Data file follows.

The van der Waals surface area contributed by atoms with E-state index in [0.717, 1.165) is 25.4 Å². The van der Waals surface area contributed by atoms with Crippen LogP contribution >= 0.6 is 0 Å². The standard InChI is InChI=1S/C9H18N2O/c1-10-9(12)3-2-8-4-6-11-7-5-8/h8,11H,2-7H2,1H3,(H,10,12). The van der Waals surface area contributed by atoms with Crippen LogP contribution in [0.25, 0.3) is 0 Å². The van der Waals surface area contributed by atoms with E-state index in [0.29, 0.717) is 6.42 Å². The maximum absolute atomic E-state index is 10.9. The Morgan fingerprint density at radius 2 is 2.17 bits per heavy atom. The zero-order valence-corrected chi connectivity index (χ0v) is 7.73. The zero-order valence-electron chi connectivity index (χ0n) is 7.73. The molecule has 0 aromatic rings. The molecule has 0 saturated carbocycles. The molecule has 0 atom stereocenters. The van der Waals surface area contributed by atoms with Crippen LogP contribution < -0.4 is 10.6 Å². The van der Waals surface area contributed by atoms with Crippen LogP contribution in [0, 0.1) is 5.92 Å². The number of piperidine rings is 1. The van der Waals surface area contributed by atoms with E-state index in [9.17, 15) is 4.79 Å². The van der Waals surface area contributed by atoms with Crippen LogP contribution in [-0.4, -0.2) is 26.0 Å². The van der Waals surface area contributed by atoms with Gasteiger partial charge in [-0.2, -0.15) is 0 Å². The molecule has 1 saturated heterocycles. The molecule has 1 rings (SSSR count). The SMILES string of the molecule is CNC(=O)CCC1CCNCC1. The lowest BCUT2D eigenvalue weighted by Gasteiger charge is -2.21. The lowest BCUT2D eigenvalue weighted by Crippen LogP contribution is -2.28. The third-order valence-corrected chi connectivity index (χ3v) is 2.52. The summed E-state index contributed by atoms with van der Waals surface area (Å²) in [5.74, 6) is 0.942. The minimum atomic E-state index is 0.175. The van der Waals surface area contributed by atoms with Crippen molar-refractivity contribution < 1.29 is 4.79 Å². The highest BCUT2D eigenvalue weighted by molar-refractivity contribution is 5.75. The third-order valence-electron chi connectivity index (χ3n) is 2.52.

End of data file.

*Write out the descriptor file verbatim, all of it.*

The van der Waals surface area contributed by atoms with E-state index in [0.717, 1.165) is 25.4 Å². The van der Waals surface area contributed by atoms with Crippen LogP contribution >= 0.6 is 0 Å². The standard InChI is InChI=1S/C9H18N2O/c1-10-9(12)3-2-8-4-6-11-7-5-8/h8,11H,2-7H2,1H3,(H,10,12). The van der Waals surface area contributed by atoms with Crippen LogP contribution in [0.25, 0.3) is 0 Å². The van der Waals surface area contributed by atoms with E-state index in [0.29, 0.717) is 6.42 Å². The maximum absolute atomic E-state index is 10.9. The Morgan fingerprint density at radius 2 is 2.17 bits per heavy atom. The zero-order valence-corrected chi connectivity index (χ0v) is 7.73. The zero-order valence-electron chi connectivity index (χ0n) is 7.73. The molecule has 0 aromatic rings. The molecule has 0 saturated carbocycles. The molecule has 0 atom stereocenters. The van der Waals surface area contributed by atoms with Crippen LogP contribution < -0.4 is 10.6 Å². The van der Waals surface area contributed by atoms with Crippen LogP contribution in [0, 0.1) is 5.92 Å². The number of piperidine rings is 1. The van der Waals surface area contributed by atoms with E-state index in [9.17, 15) is 4.79 Å². The van der Waals surface area contributed by atoms with Crippen LogP contribution in [-0.4, -0.2) is 26.0 Å². The van der Waals surface area contributed by atoms with Gasteiger partial charge in [-0.2, -0.15) is 0 Å². The molecule has 1 saturated heterocycles. The molecule has 1 rings (SSSR count). The SMILES string of the molecule is CNC(=O)CCC1CCNCC1. The lowest BCUT2D eigenvalue weighted by Gasteiger charge is -2.21. The lowest BCUT2D eigenvalue weighted by Crippen LogP contribution is -2.28. The third-order valence-corrected chi connectivity index (χ3v) is 2.52. The summed E-state index contributed by atoms with van der Waals surface area (Å²) in [5.74, 6) is 0.942. The minimum atomic E-state index is 0.175. The van der Waals surface area contributed by atoms with Crippen molar-refractivity contribution < 1.29 is 4.79 Å². The highest BCUT2D eigenvalue weighted by molar-refractivity contribution is 5.75. The third-order valence-electron chi connectivity index (χ3n) is 2.52.